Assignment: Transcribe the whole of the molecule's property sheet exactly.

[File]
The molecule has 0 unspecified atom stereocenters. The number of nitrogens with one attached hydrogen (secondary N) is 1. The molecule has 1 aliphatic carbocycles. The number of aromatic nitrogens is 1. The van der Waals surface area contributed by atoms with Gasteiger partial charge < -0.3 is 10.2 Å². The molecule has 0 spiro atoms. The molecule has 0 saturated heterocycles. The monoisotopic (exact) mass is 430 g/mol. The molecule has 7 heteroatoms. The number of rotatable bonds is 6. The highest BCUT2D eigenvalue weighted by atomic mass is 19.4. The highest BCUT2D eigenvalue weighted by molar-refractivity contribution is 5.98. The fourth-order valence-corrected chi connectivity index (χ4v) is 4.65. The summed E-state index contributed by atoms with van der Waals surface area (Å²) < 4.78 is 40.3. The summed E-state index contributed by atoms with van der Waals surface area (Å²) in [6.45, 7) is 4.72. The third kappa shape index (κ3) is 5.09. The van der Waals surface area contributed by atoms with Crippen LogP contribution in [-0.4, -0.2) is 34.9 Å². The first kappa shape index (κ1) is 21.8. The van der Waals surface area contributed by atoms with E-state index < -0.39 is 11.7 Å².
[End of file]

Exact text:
The molecule has 0 unspecified atom stereocenters. The number of nitrogens with one attached hydrogen (secondary N) is 1. The molecule has 1 aliphatic carbocycles. The number of aromatic nitrogens is 1. The van der Waals surface area contributed by atoms with Gasteiger partial charge < -0.3 is 10.2 Å². The molecule has 0 spiro atoms. The molecule has 0 saturated heterocycles. The monoisotopic (exact) mass is 430 g/mol. The molecule has 7 heteroatoms. The number of rotatable bonds is 6. The highest BCUT2D eigenvalue weighted by atomic mass is 19.4. The highest BCUT2D eigenvalue weighted by molar-refractivity contribution is 5.98. The fourth-order valence-corrected chi connectivity index (χ4v) is 4.65. The summed E-state index contributed by atoms with van der Waals surface area (Å²) < 4.78 is 40.3. The summed E-state index contributed by atoms with van der Waals surface area (Å²) in [6.45, 7) is 4.72. The third kappa shape index (κ3) is 5.09. The van der Waals surface area contributed by atoms with Crippen LogP contribution in [-0.4, -0.2) is 34.9 Å². The first kappa shape index (κ1) is 21.8. The van der Waals surface area contributed by atoms with E-state index < -0.39 is 11.7 Å².